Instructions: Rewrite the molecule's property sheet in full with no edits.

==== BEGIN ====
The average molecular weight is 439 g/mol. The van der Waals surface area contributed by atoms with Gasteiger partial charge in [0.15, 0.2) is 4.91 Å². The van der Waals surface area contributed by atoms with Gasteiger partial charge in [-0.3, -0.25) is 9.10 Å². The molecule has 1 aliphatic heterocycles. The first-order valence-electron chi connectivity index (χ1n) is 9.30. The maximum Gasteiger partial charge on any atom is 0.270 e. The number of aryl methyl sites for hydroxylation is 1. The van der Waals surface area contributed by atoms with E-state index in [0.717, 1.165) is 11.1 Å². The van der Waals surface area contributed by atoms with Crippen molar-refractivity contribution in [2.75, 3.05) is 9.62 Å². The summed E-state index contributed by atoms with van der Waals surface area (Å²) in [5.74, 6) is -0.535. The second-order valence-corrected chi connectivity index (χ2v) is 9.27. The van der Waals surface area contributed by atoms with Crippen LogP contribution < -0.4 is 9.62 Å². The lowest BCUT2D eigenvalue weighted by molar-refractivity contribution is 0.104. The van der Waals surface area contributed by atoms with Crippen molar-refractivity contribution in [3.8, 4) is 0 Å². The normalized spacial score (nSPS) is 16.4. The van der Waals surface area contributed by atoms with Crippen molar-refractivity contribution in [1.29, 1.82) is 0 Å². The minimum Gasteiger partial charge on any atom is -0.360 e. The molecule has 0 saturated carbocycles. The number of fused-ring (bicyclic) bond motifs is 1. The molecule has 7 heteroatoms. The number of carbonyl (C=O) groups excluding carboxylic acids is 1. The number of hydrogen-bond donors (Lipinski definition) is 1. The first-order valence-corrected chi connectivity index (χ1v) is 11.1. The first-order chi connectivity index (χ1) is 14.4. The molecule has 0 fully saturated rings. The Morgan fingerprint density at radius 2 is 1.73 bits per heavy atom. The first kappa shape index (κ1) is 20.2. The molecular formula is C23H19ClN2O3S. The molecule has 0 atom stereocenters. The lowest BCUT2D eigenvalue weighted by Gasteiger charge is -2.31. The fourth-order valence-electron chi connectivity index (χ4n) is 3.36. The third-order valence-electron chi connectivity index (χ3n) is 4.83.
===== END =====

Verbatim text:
The average molecular weight is 439 g/mol. The van der Waals surface area contributed by atoms with Gasteiger partial charge in [0.15, 0.2) is 4.91 Å². The van der Waals surface area contributed by atoms with Gasteiger partial charge in [-0.3, -0.25) is 9.10 Å². The molecule has 1 aliphatic heterocycles. The first-order valence-electron chi connectivity index (χ1n) is 9.30. The maximum Gasteiger partial charge on any atom is 0.270 e. The number of aryl methyl sites for hydroxylation is 1. The van der Waals surface area contributed by atoms with E-state index in [0.717, 1.165) is 11.1 Å². The van der Waals surface area contributed by atoms with Crippen molar-refractivity contribution in [2.75, 3.05) is 9.62 Å². The summed E-state index contributed by atoms with van der Waals surface area (Å²) in [5.74, 6) is -0.535. The second-order valence-corrected chi connectivity index (χ2v) is 9.27. The van der Waals surface area contributed by atoms with Crippen LogP contribution < -0.4 is 9.62 Å². The lowest BCUT2D eigenvalue weighted by molar-refractivity contribution is 0.104. The van der Waals surface area contributed by atoms with Crippen molar-refractivity contribution in [3.8, 4) is 0 Å². The normalized spacial score (nSPS) is 16.4. The van der Waals surface area contributed by atoms with Crippen molar-refractivity contribution in [1.29, 1.82) is 0 Å². The minimum Gasteiger partial charge on any atom is -0.360 e. The molecule has 0 saturated carbocycles. The number of fused-ring (bicyclic) bond motifs is 1. The molecule has 7 heteroatoms. The number of carbonyl (C=O) groups excluding carboxylic acids is 1. The number of hydrogen-bond donors (Lipinski definition) is 1. The first-order valence-corrected chi connectivity index (χ1v) is 11.1. The first-order chi connectivity index (χ1) is 14.4. The molecule has 0 fully saturated rings. The Morgan fingerprint density at radius 2 is 1.73 bits per heavy atom. The first kappa shape index (κ1) is 20.2. The molecular formula is C23H19ClN2O3S. The molecule has 0 atom stereocenters. The lowest BCUT2D eigenvalue weighted by Gasteiger charge is -2.31. The fourth-order valence-electron chi connectivity index (χ4n) is 3.36. The third-order valence-electron chi connectivity index (χ3n) is 4.83.